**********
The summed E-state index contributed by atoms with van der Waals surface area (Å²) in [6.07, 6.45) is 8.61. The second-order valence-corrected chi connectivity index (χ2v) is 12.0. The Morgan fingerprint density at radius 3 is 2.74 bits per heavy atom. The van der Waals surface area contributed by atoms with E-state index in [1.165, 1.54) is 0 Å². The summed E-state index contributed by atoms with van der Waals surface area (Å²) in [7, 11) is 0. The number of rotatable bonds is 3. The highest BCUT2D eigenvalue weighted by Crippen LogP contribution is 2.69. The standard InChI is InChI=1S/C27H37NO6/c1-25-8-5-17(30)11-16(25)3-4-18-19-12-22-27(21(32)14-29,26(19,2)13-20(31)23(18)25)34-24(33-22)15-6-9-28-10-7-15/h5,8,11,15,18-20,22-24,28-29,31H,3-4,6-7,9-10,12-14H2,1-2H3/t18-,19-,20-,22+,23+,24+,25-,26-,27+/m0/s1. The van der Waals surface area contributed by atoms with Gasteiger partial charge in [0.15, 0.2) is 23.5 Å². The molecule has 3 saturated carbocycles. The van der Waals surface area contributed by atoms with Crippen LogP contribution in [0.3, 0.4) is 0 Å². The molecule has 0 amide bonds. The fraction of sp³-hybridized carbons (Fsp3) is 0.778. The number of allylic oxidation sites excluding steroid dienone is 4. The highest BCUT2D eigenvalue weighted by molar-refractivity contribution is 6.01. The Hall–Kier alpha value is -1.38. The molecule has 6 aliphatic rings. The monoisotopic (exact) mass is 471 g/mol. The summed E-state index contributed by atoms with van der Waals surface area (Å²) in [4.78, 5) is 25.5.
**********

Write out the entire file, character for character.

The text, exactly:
The summed E-state index contributed by atoms with van der Waals surface area (Å²) in [6.07, 6.45) is 8.61. The second-order valence-corrected chi connectivity index (χ2v) is 12.0. The Morgan fingerprint density at radius 3 is 2.74 bits per heavy atom. The van der Waals surface area contributed by atoms with E-state index in [1.165, 1.54) is 0 Å². The summed E-state index contributed by atoms with van der Waals surface area (Å²) in [7, 11) is 0. The number of rotatable bonds is 3. The highest BCUT2D eigenvalue weighted by Crippen LogP contribution is 2.69. The standard InChI is InChI=1S/C27H37NO6/c1-25-8-5-17(30)11-16(25)3-4-18-19-12-22-27(21(32)14-29,26(19,2)13-20(31)23(18)25)34-24(33-22)15-6-9-28-10-7-15/h5,8,11,15,18-20,22-24,28-29,31H,3-4,6-7,9-10,12-14H2,1-2H3/t18-,19-,20-,22+,23+,24+,25-,26-,27+/m0/s1. The van der Waals surface area contributed by atoms with Gasteiger partial charge in [0.15, 0.2) is 23.5 Å². The molecule has 3 saturated carbocycles. The van der Waals surface area contributed by atoms with Crippen LogP contribution in [0.3, 0.4) is 0 Å². The molecule has 0 amide bonds. The fraction of sp³-hybridized carbons (Fsp3) is 0.778. The number of allylic oxidation sites excluding steroid dienone is 4. The highest BCUT2D eigenvalue weighted by molar-refractivity contribution is 6.01. The Hall–Kier alpha value is -1.38. The molecule has 6 aliphatic rings. The monoisotopic (exact) mass is 471 g/mol. The summed E-state index contributed by atoms with van der Waals surface area (Å²) in [4.78, 5) is 25.5.